This paper concerns Franz Kafka’s novella ‘The Metamorphosis’ and a specific reading of it given by the feminist critic Nina Straus. The paper will begin by summarising Staus’s reading of the text and will then go on to give a critique of it. By doing this paper will show that, while Straus presents a convincing argument for the validity of her reading, she does not manage to overcome her initial statements the Kafka’s text presents an inexhaustible relationship to fixed categories of meaning of interpretation. While this is entirely consistent with her reading, it fails to understand that the tone of the novel contains an element of the absurd which belies an attempt to give it a fixed political reading and which is self-evident in the text, despite Straus’s claims to have uncovered it.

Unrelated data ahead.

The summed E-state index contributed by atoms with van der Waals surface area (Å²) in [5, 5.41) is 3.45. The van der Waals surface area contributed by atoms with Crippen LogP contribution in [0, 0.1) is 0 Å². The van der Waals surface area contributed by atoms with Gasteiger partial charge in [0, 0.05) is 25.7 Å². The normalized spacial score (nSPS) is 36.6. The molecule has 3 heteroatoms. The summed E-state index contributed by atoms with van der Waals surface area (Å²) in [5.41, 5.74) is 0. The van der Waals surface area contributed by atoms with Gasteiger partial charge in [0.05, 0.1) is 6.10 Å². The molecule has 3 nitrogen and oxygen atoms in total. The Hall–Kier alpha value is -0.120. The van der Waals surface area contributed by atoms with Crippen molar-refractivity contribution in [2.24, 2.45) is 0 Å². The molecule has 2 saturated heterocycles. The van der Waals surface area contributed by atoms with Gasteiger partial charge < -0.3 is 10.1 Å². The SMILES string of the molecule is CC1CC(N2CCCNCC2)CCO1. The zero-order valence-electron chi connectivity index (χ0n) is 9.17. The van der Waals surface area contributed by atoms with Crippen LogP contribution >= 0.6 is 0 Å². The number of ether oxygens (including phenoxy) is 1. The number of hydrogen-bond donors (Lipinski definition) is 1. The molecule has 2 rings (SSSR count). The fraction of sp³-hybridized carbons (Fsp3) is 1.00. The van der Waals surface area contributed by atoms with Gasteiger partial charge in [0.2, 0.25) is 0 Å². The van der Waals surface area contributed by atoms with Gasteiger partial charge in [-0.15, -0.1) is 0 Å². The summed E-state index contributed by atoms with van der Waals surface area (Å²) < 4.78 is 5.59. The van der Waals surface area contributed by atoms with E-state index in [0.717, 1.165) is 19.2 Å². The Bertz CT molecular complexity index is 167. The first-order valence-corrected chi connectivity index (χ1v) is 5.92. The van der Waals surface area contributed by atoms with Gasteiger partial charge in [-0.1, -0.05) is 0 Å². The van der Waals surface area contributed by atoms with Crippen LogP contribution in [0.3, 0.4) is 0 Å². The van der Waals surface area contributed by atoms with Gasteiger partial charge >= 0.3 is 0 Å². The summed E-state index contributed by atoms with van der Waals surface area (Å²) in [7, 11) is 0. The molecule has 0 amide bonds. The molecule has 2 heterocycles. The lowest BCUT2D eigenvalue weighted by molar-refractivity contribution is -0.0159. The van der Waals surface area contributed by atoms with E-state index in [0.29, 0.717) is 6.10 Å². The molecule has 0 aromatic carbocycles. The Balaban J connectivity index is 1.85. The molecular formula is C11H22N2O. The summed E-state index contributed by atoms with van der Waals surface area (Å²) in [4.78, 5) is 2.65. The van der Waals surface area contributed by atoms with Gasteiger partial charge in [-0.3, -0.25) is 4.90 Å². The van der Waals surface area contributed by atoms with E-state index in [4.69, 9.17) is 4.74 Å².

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Straus begins her article by pointing to the fact the sheer volume of Kafka interpretation is evidence of the fact that the text itself is inherently resistant to a fixed interpretation. Nonetheless, she then goes on to claim that is possible to take this resistance as in itself supportive of a feminist reading of the text. She writes that; ‘If the mirror of “Metamorphosis” reflects a different image for the feminist, it is because the ambiguities of Kafka’s language affect a tension between culturally sanctioned attitudes toward women and his own explorations of these attitudes” (652). In essence, Straus argues that something within the text of Kafka’s story belies his own intention to construct a text with no fixed feminist reading. It is this space of non-identity between the ambiguities of the text and Kafka’s own experience of women and his writing on the nature of their social role that Straus argues can provide a space for feminist reading. She elaborates this by moving between two consistent points of reference. The first of these is the character of Grete in the novel and the second is biographical information regarding Kafka’s attempts at heterosexual relationships, as documented in his letters to various lovers and finances.